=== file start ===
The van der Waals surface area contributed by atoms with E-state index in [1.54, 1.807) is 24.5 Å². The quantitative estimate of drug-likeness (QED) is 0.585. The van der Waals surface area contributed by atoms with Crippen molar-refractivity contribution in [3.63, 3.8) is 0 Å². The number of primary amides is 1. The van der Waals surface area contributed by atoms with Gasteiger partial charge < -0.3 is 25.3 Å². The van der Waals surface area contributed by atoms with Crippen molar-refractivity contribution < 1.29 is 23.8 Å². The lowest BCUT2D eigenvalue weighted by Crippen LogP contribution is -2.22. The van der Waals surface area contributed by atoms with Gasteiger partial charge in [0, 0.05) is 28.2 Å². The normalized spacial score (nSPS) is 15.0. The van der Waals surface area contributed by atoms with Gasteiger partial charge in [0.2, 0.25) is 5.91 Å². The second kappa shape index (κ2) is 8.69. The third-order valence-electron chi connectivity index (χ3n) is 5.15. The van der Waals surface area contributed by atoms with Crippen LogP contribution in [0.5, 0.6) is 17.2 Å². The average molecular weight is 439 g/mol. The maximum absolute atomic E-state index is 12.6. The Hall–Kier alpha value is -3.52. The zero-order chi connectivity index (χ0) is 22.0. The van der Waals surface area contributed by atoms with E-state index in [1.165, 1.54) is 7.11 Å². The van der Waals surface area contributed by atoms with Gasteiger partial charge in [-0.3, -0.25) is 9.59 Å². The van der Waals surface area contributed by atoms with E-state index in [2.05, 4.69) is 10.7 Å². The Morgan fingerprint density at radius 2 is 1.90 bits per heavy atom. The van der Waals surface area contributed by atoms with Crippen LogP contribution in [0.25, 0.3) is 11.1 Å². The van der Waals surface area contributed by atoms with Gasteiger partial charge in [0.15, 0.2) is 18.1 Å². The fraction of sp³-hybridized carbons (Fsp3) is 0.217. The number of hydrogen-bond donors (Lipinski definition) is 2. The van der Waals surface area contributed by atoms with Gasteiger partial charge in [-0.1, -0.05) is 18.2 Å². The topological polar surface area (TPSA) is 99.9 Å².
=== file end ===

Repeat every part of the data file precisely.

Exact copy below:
The van der Waals surface area contributed by atoms with E-state index in [1.54, 1.807) is 24.5 Å². The quantitative estimate of drug-likeness (QED) is 0.585. The van der Waals surface area contributed by atoms with Crippen molar-refractivity contribution in [3.63, 3.8) is 0 Å². The number of primary amides is 1. The van der Waals surface area contributed by atoms with Gasteiger partial charge < -0.3 is 25.3 Å². The van der Waals surface area contributed by atoms with Crippen molar-refractivity contribution < 1.29 is 23.8 Å². The lowest BCUT2D eigenvalue weighted by Crippen LogP contribution is -2.22. The van der Waals surface area contributed by atoms with Gasteiger partial charge in [0, 0.05) is 28.2 Å². The normalized spacial score (nSPS) is 15.0. The van der Waals surface area contributed by atoms with Gasteiger partial charge in [0.2, 0.25) is 5.91 Å². The second kappa shape index (κ2) is 8.69. The third-order valence-electron chi connectivity index (χ3n) is 5.15. The van der Waals surface area contributed by atoms with Crippen LogP contribution in [0.5, 0.6) is 17.2 Å². The average molecular weight is 439 g/mol. The maximum absolute atomic E-state index is 12.6. The Hall–Kier alpha value is -3.52. The zero-order chi connectivity index (χ0) is 22.0. The van der Waals surface area contributed by atoms with E-state index in [1.165, 1.54) is 7.11 Å². The van der Waals surface area contributed by atoms with Gasteiger partial charge in [-0.3, -0.25) is 9.59 Å². The van der Waals surface area contributed by atoms with E-state index in [2.05, 4.69) is 10.7 Å². The Morgan fingerprint density at radius 2 is 1.90 bits per heavy atom. The van der Waals surface area contributed by atoms with Crippen LogP contribution in [0.25, 0.3) is 11.1 Å². The van der Waals surface area contributed by atoms with Gasteiger partial charge in [0.15, 0.2) is 18.1 Å². The fraction of sp³-hybridized carbons (Fsp3) is 0.217. The number of hydrogen-bond donors (Lipinski definition) is 2. The van der Waals surface area contributed by atoms with Gasteiger partial charge in [-0.1, -0.05) is 18.2 Å². The topological polar surface area (TPSA) is 99.9 Å².